Girl gamers more likely to pur­sue a ca­reer in sci­ences

Daily Dispatch - - News - SUTHENTIRA GOVEN­DER

To­day, Grade 8 pupil Layla Khu­malo is a girl with a joy­stick in her hand, play­ing her favourite game of Sims or Minecraft twice a week.

But to­mor­row she could be the next Marie Curie, mak­ing ground­break­ing dis­cov­er­ies thanks to her love for gam­ing.

New re­search in the UK has sug­gested that girls who play video games are more likely to choose phys­i­cal sci­ence, tech­nol­ogy, en­gi­neer­ing or maths de­grees com­pared with their nongam­ing coun­ter­parts.

Pub­lished in the Com­put­ers in Hu­man Be­hav­iour jour­nal, the study found that 13- to 14-yearold girls, clas­si­fied as “heavy gamers” (play­ing more than nine hours a week), were three times more likely to pur­sue a PSTEM de­gree com­pared with girls who didn’t in­dulge in games like Fort­nite, Minecraft and League of Le­gends.

Khu­malo, 14, who is part of Afrika Teen Geeks, a com­puter sci­ence NGO, be­lieves there is a link be­tween her love for maths and sci­ence and gam­ing. “I think gam­ing helps me a lot with my prob­lem-solv­ing skills, which you need with maths and sci­ence. I find it eas­ier to de­ci­pher,” she said.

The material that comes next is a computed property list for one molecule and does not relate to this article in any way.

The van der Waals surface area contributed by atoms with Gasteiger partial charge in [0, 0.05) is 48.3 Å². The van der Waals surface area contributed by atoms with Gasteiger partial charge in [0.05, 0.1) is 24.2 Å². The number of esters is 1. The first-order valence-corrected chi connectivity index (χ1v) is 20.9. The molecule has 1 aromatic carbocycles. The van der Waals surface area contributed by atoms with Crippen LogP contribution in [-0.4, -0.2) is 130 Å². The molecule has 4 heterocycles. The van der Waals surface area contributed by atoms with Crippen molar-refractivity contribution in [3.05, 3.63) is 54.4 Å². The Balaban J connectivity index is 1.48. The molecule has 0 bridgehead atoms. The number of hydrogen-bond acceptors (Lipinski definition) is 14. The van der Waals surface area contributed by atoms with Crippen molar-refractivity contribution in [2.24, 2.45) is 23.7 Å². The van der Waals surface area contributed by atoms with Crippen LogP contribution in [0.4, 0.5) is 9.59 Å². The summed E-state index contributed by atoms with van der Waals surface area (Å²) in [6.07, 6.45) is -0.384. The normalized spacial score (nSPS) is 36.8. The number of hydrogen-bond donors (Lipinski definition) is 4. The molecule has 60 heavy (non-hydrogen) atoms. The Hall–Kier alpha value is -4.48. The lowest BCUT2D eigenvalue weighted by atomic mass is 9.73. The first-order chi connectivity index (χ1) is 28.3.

Khu­malo, who usu­ally scores an av­er­age of 90% in maths and 75% in sci­ence, has her sights set on a ca­reer as a soft­ware ar­chi­tect.

One-time self-con­fessed “geek girl” gamer and physics grad­u­ate Dr Anesa Ho­sein wanted to find the con­nec­tion be­tween her love for sci­ence and video games.

For the re­search she looked at the records of 3,500 girls to de­ter­mine whether their level of in­ter­est in video games when they were 13 or 14 had any re­la­tion­ship with the de­gree sub­ject they later stud­ied.

The study found that girls who played more than nine hours of video games a week were 3.3 times more likely to study PSTEM.

Video game-play­ing boys, mean­while, were only 1.5 times as likely to take up a PSTEM de­gree. Ho­sein be­lieves video games could be the short-term an­swer to sci­ence’s gen­der prob­lem. — Times Select

Gam­ing helps me a lot with my prob­lem solv­ing skills, which you need with maths and sci­ence. I find it eas­ier to de­ci­pher

LAYLA KHU­MALO

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